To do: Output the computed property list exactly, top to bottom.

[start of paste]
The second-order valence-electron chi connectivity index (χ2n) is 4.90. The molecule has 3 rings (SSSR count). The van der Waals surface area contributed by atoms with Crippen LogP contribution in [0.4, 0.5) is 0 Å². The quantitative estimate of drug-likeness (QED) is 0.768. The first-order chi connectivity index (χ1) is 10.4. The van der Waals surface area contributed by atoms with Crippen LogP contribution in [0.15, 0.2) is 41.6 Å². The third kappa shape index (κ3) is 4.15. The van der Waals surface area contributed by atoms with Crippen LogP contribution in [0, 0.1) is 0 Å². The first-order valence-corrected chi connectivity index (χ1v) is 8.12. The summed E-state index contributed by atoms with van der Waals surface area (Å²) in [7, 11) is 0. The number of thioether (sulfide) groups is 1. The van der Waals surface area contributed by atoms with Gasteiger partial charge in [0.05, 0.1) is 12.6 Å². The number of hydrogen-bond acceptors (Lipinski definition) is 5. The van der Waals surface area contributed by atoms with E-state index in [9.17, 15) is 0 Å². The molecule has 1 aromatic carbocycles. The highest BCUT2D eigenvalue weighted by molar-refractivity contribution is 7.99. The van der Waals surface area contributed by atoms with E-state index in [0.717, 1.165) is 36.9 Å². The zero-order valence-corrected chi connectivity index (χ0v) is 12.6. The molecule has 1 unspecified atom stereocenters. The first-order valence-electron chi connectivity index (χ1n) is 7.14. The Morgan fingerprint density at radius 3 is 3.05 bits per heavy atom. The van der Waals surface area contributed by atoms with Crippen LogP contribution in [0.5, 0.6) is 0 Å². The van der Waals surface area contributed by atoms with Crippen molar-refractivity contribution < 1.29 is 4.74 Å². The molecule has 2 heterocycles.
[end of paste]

The second-order valence-electron chi connectivity index (χ2n) is 4.90. The molecule has 3 rings (SSSR count). The van der Waals surface area contributed by atoms with Crippen LogP contribution in [0.4, 0.5) is 0 Å². The quantitative estimate of drug-likeness (QED) is 0.768. The first-order chi connectivity index (χ1) is 10.4. The van der Waals surface area contributed by atoms with Crippen LogP contribution in [0.15, 0.2) is 41.6 Å². The third kappa shape index (κ3) is 4.15. The van der Waals surface area contributed by atoms with Crippen LogP contribution in [0, 0.1) is 0 Å². The first-order valence-corrected chi connectivity index (χ1v) is 8.12. The summed E-state index contributed by atoms with van der Waals surface area (Å²) in [7, 11) is 0. The number of thioether (sulfide) groups is 1. The van der Waals surface area contributed by atoms with Gasteiger partial charge in [0.05, 0.1) is 12.6 Å². The number of hydrogen-bond acceptors (Lipinski definition) is 5. The van der Waals surface area contributed by atoms with E-state index in [9.17, 15) is 0 Å². The molecule has 1 aromatic carbocycles. The highest BCUT2D eigenvalue weighted by molar-refractivity contribution is 7.99. The van der Waals surface area contributed by atoms with E-state index in [0.717, 1.165) is 36.9 Å². The zero-order valence-corrected chi connectivity index (χ0v) is 12.6. The molecule has 1 unspecified atom stereocenters. The first-order valence-electron chi connectivity index (χ1n) is 7.14. The Morgan fingerprint density at radius 3 is 3.05 bits per heavy atom. The van der Waals surface area contributed by atoms with Crippen LogP contribution in [0.5, 0.6) is 0 Å². The van der Waals surface area contributed by atoms with Crippen molar-refractivity contribution < 1.29 is 4.74 Å². The molecule has 2 heterocycles.